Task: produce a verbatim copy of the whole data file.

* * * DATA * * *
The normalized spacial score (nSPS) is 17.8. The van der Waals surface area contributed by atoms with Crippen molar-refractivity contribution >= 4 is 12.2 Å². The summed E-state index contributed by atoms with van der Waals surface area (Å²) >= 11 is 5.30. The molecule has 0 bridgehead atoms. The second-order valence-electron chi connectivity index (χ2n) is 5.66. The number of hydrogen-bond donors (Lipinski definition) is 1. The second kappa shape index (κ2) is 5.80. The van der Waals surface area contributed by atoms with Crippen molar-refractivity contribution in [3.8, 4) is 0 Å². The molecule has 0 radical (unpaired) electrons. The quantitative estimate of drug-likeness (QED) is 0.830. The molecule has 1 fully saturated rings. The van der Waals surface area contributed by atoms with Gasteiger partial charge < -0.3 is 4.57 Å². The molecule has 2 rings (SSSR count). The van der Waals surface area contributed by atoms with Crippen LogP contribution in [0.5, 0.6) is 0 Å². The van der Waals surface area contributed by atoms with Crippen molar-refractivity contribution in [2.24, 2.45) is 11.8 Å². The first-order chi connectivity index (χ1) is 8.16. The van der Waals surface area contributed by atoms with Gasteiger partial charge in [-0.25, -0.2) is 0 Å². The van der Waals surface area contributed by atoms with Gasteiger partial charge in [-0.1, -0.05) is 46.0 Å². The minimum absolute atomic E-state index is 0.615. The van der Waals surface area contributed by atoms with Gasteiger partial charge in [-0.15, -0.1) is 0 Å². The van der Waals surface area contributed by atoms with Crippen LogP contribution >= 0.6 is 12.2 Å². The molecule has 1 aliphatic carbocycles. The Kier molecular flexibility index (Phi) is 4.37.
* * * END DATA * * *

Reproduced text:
The normalized spacial score (nSPS) is 17.8. The van der Waals surface area contributed by atoms with Crippen molar-refractivity contribution >= 4 is 12.2 Å². The summed E-state index contributed by atoms with van der Waals surface area (Å²) >= 11 is 5.30. The molecule has 0 bridgehead atoms. The second-order valence-electron chi connectivity index (χ2n) is 5.66. The number of hydrogen-bond donors (Lipinski definition) is 1. The second kappa shape index (κ2) is 5.80. The van der Waals surface area contributed by atoms with Crippen molar-refractivity contribution in [3.8, 4) is 0 Å². The molecule has 0 radical (unpaired) electrons. The quantitative estimate of drug-likeness (QED) is 0.830. The molecule has 1 fully saturated rings. The van der Waals surface area contributed by atoms with Gasteiger partial charge < -0.3 is 4.57 Å². The molecule has 2 rings (SSSR count). The van der Waals surface area contributed by atoms with Crippen LogP contribution in [0.5, 0.6) is 0 Å². The van der Waals surface area contributed by atoms with Crippen molar-refractivity contribution in [2.24, 2.45) is 11.8 Å². The first-order chi connectivity index (χ1) is 8.16. The van der Waals surface area contributed by atoms with Gasteiger partial charge in [-0.25, -0.2) is 0 Å². The van der Waals surface area contributed by atoms with Gasteiger partial charge in [-0.1, -0.05) is 46.0 Å². The minimum absolute atomic E-state index is 0.615. The van der Waals surface area contributed by atoms with Gasteiger partial charge in [-0.15, -0.1) is 0 Å². The van der Waals surface area contributed by atoms with Crippen LogP contribution >= 0.6 is 12.2 Å². The molecule has 1 aliphatic carbocycles. The Kier molecular flexibility index (Phi) is 4.37.